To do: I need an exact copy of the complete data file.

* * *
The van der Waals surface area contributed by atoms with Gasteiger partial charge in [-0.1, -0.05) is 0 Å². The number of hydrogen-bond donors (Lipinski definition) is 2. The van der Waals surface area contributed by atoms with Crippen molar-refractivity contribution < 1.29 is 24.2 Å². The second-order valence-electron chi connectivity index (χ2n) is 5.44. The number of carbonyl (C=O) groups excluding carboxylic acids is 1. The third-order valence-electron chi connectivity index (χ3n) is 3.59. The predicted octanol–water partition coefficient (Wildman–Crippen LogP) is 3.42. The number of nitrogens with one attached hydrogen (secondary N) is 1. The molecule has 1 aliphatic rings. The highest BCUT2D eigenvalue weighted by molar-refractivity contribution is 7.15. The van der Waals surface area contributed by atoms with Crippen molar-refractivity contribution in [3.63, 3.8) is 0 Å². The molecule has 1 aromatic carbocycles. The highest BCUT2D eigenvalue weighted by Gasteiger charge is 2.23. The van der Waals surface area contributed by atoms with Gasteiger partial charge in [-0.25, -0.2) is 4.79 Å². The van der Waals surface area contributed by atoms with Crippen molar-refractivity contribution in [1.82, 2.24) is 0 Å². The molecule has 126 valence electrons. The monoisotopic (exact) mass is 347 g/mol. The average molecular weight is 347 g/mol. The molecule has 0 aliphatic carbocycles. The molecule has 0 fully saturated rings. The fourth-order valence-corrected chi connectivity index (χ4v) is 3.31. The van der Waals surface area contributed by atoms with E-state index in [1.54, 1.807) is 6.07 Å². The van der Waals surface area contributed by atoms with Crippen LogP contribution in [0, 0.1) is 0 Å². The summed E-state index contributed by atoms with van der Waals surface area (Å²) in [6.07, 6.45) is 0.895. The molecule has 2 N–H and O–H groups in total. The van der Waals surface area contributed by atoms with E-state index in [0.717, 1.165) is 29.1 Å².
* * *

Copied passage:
The van der Waals surface area contributed by atoms with Gasteiger partial charge in [-0.1, -0.05) is 0 Å². The number of hydrogen-bond donors (Lipinski definition) is 2. The van der Waals surface area contributed by atoms with Crippen molar-refractivity contribution < 1.29 is 24.2 Å². The second-order valence-electron chi connectivity index (χ2n) is 5.44. The number of carbonyl (C=O) groups excluding carboxylic acids is 1. The third-order valence-electron chi connectivity index (χ3n) is 3.59. The predicted octanol–water partition coefficient (Wildman–Crippen LogP) is 3.42. The number of nitrogens with one attached hydrogen (secondary N) is 1. The molecule has 1 aliphatic rings. The highest BCUT2D eigenvalue weighted by molar-refractivity contribution is 7.15. The van der Waals surface area contributed by atoms with Crippen molar-refractivity contribution in [3.63, 3.8) is 0 Å². The molecule has 1 aromatic carbocycles. The highest BCUT2D eigenvalue weighted by Gasteiger charge is 2.23. The van der Waals surface area contributed by atoms with Gasteiger partial charge in [-0.25, -0.2) is 4.79 Å². The van der Waals surface area contributed by atoms with Crippen molar-refractivity contribution in [1.82, 2.24) is 0 Å². The molecule has 126 valence electrons. The monoisotopic (exact) mass is 347 g/mol. The average molecular weight is 347 g/mol. The molecule has 0 aliphatic carbocycles. The molecule has 0 fully saturated rings. The fourth-order valence-corrected chi connectivity index (χ4v) is 3.31. The van der Waals surface area contributed by atoms with E-state index in [1.54, 1.807) is 6.07 Å². The van der Waals surface area contributed by atoms with Crippen LogP contribution in [0, 0.1) is 0 Å². The summed E-state index contributed by atoms with van der Waals surface area (Å²) in [6.07, 6.45) is 0.895. The molecule has 2 N–H and O–H groups in total. The van der Waals surface area contributed by atoms with E-state index in [0.717, 1.165) is 29.1 Å².